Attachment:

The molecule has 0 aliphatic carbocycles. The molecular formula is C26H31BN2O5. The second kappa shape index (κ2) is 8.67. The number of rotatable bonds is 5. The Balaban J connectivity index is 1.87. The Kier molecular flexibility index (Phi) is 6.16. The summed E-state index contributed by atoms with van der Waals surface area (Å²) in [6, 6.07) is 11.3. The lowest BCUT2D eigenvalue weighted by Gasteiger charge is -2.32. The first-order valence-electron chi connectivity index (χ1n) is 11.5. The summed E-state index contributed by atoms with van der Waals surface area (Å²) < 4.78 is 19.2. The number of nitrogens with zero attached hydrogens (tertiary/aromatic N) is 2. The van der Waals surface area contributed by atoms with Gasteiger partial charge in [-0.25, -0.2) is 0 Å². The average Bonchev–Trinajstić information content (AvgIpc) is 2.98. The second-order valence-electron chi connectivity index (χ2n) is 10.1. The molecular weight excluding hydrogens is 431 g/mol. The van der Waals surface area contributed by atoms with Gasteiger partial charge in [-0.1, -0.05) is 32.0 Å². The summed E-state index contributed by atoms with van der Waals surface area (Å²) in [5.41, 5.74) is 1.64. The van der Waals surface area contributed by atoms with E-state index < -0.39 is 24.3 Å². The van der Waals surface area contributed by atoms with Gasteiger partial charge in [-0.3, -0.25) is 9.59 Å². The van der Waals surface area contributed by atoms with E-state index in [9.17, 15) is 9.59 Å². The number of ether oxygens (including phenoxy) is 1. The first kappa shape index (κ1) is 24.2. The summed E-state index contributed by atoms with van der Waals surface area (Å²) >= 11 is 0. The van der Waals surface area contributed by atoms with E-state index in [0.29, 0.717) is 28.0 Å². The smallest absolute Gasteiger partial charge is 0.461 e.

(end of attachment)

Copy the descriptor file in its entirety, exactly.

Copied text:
The molecule has 0 aliphatic carbocycles. The molecular formula is C26H31BN2O5. The second kappa shape index (κ2) is 8.67. The number of rotatable bonds is 5. The Balaban J connectivity index is 1.87. The Kier molecular flexibility index (Phi) is 6.16. The summed E-state index contributed by atoms with van der Waals surface area (Å²) in [6, 6.07) is 11.3. The lowest BCUT2D eigenvalue weighted by Gasteiger charge is -2.32. The first-order valence-electron chi connectivity index (χ1n) is 11.5. The summed E-state index contributed by atoms with van der Waals surface area (Å²) < 4.78 is 19.2. The number of nitrogens with zero attached hydrogens (tertiary/aromatic N) is 2. The van der Waals surface area contributed by atoms with Gasteiger partial charge in [-0.25, -0.2) is 0 Å². The average Bonchev–Trinajstić information content (AvgIpc) is 2.98. The second-order valence-electron chi connectivity index (χ2n) is 10.1. The molecular weight excluding hydrogens is 431 g/mol. The van der Waals surface area contributed by atoms with Gasteiger partial charge in [-0.1, -0.05) is 32.0 Å². The summed E-state index contributed by atoms with van der Waals surface area (Å²) in [5.41, 5.74) is 1.64. The van der Waals surface area contributed by atoms with E-state index < -0.39 is 24.3 Å². The van der Waals surface area contributed by atoms with Gasteiger partial charge in [-0.3, -0.25) is 9.59 Å². The van der Waals surface area contributed by atoms with E-state index in [9.17, 15) is 9.59 Å². The number of ether oxygens (including phenoxy) is 1. The first kappa shape index (κ1) is 24.2. The summed E-state index contributed by atoms with van der Waals surface area (Å²) >= 11 is 0. The van der Waals surface area contributed by atoms with E-state index in [0.29, 0.717) is 28.0 Å². The smallest absolute Gasteiger partial charge is 0.461 e.